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05 August 2011, 12:48

Google vs Microsoft: a second round

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The public argument between the corporate counsel of Google and Microsoft has continued into a second round. Google had accused Microsoft and others of waging a "hostile organized campaign against Android" which was being "waged through bogus patents". Microsoft's Brad Smith pointed out that Google had been invited to join Microsoft's CPTN consortium for purchasing the Novell patents but had said no.

Drummond updated his original official Google blog posting to add an update calling Microsoft's response a "false 'gotcha!'" but confirming that Microsoft's allegation was correct: Google were invited to join the CPTN consortium to purchase Novell's 822 patents. Google's counsel explained that the company rejected this option because "A joint acquisition of the Novell patents that gave all parties a license would have eliminated any protection these patents could offer to Android against attacks from Microsoft and its bidding partners". It was an ingenious strategy to make Google pay for the privilege of not being able to assert the patents, said Drummond, but "We didn't fall for it".

Microsoft's Frank Shaw, Head of Communications, stepped in to respond, in a series (1, 2, 3, 4) of messages on Twitter. Shaw says the only reason Google wanted to own the Novell patents was to assert the patents against someone else. He closes with "SO partnering with others & reducing patent liability across industry is not something they wanted to help do".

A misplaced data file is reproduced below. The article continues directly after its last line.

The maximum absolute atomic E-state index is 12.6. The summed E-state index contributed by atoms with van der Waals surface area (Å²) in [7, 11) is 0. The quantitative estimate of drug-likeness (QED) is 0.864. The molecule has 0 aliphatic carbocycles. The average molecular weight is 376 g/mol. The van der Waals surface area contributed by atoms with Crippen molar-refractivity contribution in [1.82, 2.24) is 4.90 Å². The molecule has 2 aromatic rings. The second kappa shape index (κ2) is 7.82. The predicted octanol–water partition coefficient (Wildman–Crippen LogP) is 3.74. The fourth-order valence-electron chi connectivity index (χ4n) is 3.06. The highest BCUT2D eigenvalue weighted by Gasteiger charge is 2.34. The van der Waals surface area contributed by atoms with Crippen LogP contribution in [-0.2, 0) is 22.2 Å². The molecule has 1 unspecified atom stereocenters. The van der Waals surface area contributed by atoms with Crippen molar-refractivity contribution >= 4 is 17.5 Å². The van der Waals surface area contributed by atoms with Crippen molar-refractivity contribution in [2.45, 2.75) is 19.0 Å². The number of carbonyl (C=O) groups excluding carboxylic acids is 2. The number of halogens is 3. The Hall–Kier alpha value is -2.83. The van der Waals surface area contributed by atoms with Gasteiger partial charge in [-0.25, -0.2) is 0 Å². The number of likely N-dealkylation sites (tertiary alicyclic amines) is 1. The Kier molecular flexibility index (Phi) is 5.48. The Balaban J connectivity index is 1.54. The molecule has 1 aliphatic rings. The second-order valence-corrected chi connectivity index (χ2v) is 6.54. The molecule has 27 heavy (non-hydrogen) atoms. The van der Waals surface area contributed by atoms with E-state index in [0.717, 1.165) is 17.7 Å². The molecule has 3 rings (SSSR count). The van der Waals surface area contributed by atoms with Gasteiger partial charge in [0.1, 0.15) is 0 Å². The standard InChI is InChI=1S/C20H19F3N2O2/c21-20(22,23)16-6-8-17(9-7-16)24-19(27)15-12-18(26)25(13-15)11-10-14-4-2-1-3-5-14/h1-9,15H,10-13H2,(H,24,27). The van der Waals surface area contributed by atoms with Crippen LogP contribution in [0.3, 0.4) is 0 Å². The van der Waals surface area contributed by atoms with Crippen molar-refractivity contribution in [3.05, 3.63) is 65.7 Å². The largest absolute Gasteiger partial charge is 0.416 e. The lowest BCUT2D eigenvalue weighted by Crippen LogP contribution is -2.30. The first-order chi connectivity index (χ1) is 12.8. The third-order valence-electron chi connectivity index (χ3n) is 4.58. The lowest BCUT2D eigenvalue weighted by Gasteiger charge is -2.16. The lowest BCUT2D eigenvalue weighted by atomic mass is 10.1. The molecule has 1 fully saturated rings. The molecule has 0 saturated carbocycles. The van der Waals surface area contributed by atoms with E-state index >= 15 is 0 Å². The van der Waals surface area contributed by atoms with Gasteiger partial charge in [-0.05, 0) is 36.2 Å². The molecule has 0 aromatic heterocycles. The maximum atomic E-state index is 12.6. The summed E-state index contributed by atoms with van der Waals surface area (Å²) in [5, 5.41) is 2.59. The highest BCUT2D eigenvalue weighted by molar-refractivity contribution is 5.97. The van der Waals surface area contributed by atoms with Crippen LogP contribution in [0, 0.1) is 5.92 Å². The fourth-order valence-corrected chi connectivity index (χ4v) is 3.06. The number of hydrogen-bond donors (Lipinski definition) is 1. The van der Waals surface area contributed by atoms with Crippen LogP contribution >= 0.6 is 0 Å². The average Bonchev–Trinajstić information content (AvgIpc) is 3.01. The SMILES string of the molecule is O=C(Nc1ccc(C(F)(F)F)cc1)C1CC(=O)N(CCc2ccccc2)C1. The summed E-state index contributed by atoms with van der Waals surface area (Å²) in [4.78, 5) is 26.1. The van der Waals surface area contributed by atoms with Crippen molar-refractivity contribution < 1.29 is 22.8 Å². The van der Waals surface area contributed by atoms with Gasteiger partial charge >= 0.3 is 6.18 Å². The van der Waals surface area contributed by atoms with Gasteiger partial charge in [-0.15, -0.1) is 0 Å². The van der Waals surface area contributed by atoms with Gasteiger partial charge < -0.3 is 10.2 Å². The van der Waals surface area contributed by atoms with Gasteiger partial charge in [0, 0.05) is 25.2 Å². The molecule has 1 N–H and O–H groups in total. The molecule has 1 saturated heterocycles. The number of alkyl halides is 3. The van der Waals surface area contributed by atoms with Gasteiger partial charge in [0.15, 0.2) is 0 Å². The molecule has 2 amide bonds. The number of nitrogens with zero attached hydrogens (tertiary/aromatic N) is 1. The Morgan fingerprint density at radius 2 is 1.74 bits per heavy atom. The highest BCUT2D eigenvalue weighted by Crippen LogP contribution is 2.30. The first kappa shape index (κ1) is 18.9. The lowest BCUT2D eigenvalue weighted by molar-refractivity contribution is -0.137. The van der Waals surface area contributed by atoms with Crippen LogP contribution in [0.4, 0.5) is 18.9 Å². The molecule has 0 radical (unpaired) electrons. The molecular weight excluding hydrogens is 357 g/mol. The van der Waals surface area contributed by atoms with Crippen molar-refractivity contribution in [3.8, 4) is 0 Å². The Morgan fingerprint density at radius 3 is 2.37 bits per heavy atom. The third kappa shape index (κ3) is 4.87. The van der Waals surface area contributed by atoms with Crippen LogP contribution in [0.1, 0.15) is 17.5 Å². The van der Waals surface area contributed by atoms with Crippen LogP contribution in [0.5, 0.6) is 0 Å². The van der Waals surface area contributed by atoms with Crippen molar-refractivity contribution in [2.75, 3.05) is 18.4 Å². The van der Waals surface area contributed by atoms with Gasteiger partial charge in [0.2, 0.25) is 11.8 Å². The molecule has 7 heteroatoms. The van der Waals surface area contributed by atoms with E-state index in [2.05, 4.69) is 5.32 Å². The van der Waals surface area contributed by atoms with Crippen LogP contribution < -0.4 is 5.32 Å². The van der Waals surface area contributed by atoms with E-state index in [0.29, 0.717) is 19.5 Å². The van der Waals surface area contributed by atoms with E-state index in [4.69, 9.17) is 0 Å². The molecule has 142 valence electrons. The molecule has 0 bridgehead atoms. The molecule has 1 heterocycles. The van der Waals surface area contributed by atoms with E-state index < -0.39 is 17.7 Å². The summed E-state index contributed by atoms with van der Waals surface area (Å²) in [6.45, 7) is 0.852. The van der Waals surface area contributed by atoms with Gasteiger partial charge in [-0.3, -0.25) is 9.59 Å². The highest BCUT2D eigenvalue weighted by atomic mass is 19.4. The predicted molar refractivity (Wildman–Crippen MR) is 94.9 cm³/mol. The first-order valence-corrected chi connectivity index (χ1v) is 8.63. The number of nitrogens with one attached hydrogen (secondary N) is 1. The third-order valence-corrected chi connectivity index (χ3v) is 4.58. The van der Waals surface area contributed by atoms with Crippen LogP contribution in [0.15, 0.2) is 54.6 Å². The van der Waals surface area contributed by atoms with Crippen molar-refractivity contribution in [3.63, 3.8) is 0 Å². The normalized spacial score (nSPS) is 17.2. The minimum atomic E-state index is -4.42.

Patent consortia, made up of companies who group together to buy large blocks of patents, are not new. They often operate by purchasing as a group then cross licensing all the patents within the group. With that established, the patents are then resold either by the consortium or its members. This allows the consortium members to immunise themselves from the possibility of infringing the patents in the future and stop the patents immediately falling into the hands of competitors or patent trolls (companies that exist only to sue other companies for infringements of patents they have purchased). The patents, when sold on by the consortia, can often end up in the hands of patent trolls. An example of this part of the process being thwarted is covered in a The H feature from 2009, Patently Opaque.

If that was the planned strategy for the CPTN consortium, it never came to pass because the Department of Justice intervened and forced the CPTN partners to give the patents an open source licence and made Microsoft sell any patents it had acquired. The DoJ is reportedly investigating the winners of the recent Nortel patent auction for over 6,000 patents, which Google lost to a Microsoft, Apple, Sony, EMC, RIM and Ericsson consortium. A new patent auction battle is also approaching as Apple, Google and others prepare to bid for 8,000 InterDigital patents.


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